Help. I work in a large open office where there is no privacy. A close worker/neighbor snaps and crackles her gum all day. What is the best way to handle this in order to get it to stop, and without being labeled a troublemaker?
J. B., Chicago, IL
A. Personally, I love to chew gum. But I do it when I’m alone. Frankly, the noise of the smacking and crackling and popping of bubbles is bad enough, but watching a person chew gum is like watching a cow chew its cud—yuck!
Perspective is the real issue here. How others see you certainly matters, but in your private life you get to choose your friends and the people you want to associate with. So, if you do something that they don’t cotton to, you choose whether you will continue to do it and, in the process, continue to annoy them. But in your business life, it’s different. The perspective of the other person really does matter. Now or in the future that person may be in the position of deciding if you get a job or a promotion, or win a contract, or earn a spot on a team.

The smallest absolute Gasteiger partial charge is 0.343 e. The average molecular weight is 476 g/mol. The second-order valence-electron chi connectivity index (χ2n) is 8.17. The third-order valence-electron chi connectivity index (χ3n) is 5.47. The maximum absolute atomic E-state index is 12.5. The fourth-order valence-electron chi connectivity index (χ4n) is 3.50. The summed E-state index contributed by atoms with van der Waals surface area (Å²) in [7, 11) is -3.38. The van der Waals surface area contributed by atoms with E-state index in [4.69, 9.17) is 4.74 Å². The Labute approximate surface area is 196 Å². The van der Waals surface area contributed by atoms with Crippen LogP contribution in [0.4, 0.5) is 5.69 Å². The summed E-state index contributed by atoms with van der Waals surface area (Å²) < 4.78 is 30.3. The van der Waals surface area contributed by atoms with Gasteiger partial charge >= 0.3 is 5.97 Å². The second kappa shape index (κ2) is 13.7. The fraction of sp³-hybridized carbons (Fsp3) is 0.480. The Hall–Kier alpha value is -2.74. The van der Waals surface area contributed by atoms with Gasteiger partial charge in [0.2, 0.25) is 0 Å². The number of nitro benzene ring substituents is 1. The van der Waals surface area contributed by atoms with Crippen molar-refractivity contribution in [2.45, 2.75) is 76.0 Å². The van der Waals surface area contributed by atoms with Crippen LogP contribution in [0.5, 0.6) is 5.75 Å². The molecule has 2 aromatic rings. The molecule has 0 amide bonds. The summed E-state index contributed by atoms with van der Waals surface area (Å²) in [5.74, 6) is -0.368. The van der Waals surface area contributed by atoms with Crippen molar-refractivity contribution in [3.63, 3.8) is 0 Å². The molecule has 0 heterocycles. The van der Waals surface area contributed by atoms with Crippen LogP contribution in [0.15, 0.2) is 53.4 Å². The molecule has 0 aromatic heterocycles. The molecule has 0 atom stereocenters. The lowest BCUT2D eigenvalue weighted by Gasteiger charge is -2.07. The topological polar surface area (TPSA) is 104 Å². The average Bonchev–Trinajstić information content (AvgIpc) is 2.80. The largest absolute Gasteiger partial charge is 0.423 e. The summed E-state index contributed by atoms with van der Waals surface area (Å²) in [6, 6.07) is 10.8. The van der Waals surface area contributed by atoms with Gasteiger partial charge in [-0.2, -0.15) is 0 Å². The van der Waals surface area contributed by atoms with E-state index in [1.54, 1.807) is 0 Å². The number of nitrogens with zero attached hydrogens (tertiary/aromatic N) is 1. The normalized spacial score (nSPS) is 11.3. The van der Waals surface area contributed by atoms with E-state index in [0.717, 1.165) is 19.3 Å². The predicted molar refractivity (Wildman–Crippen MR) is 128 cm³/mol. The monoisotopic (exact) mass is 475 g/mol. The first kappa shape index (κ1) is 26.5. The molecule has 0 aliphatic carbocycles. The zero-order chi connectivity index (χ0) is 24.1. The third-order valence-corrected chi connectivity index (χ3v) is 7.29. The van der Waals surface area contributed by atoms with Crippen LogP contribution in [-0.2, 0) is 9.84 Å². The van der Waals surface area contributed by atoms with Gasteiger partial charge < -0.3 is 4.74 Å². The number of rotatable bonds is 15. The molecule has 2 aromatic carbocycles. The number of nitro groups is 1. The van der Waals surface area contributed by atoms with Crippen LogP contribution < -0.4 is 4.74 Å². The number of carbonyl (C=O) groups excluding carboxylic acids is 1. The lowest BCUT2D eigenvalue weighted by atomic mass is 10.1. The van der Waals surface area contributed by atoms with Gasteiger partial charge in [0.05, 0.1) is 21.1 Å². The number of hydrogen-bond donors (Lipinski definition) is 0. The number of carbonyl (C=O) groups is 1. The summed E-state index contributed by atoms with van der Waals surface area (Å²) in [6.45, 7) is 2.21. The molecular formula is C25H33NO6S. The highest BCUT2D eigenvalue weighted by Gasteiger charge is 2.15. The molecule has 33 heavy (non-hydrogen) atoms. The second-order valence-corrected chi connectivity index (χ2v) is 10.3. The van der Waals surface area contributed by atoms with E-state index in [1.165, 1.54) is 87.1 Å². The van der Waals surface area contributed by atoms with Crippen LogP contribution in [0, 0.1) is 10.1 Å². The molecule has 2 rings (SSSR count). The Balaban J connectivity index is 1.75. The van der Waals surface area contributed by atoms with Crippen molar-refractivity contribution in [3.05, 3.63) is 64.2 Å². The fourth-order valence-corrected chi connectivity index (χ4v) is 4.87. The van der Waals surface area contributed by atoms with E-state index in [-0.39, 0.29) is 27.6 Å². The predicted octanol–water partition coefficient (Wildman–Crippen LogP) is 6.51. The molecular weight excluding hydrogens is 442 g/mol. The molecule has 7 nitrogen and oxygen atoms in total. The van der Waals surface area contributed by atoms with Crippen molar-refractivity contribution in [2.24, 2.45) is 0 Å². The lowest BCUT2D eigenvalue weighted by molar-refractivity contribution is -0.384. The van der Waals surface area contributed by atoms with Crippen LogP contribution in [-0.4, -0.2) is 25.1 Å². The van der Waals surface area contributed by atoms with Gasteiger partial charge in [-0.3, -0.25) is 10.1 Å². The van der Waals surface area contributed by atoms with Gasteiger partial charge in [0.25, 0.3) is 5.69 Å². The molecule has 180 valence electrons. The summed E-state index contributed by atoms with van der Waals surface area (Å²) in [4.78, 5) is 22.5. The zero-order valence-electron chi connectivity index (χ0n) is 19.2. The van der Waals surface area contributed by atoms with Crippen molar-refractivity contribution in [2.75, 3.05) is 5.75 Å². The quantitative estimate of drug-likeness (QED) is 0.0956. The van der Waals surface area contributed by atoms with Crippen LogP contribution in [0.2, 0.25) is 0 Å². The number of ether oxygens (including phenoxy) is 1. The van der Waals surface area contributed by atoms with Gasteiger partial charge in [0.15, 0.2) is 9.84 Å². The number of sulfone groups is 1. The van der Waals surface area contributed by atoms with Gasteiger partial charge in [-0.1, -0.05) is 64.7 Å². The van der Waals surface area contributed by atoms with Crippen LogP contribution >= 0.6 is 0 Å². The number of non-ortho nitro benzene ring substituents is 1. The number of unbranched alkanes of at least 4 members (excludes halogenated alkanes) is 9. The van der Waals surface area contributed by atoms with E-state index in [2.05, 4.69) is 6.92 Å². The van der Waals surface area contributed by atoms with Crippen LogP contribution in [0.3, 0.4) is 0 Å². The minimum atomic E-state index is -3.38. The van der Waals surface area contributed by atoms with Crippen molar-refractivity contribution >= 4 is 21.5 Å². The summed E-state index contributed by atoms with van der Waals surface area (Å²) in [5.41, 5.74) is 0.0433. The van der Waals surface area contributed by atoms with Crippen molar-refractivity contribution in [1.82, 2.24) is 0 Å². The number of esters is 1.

You already understand this is an issue because you are worried about being labeled a troublemaker, but, at the same time, you want to curtail the annoying gum chewing. First, decide if this is an issue you really want to make something of or if it is a petty annoyance you can live with. You work eight hours a day, five days a week, fifty weeks a year with people sitting next to you who may do things you really don’t like. Before you talk to your neighbor, consider the situation from her point of view. She probably isn’t doing the chewing to annoy you, so jumping on her for being an annoying person won’t help. You have just so much “relationship capital” you can expend before you’re labeled a complainer. Consider carefully: What do you want for an outcome and what can you say to achieve that end? If you decide to talk with, not confront, Ms. Gum Chewer, talk to her at a time and in a place where others can’t overhear the conversation. Say: “Jan, I wanted to talk to you and I hope if our roles were reversed that you would be willing to talk to me. I hope we can figure out a solution that works for both of us. It’s about gum chewing…” At the end of the conversation, be sure to thank her for listening and helping to figure out a workable solution. Good luck.
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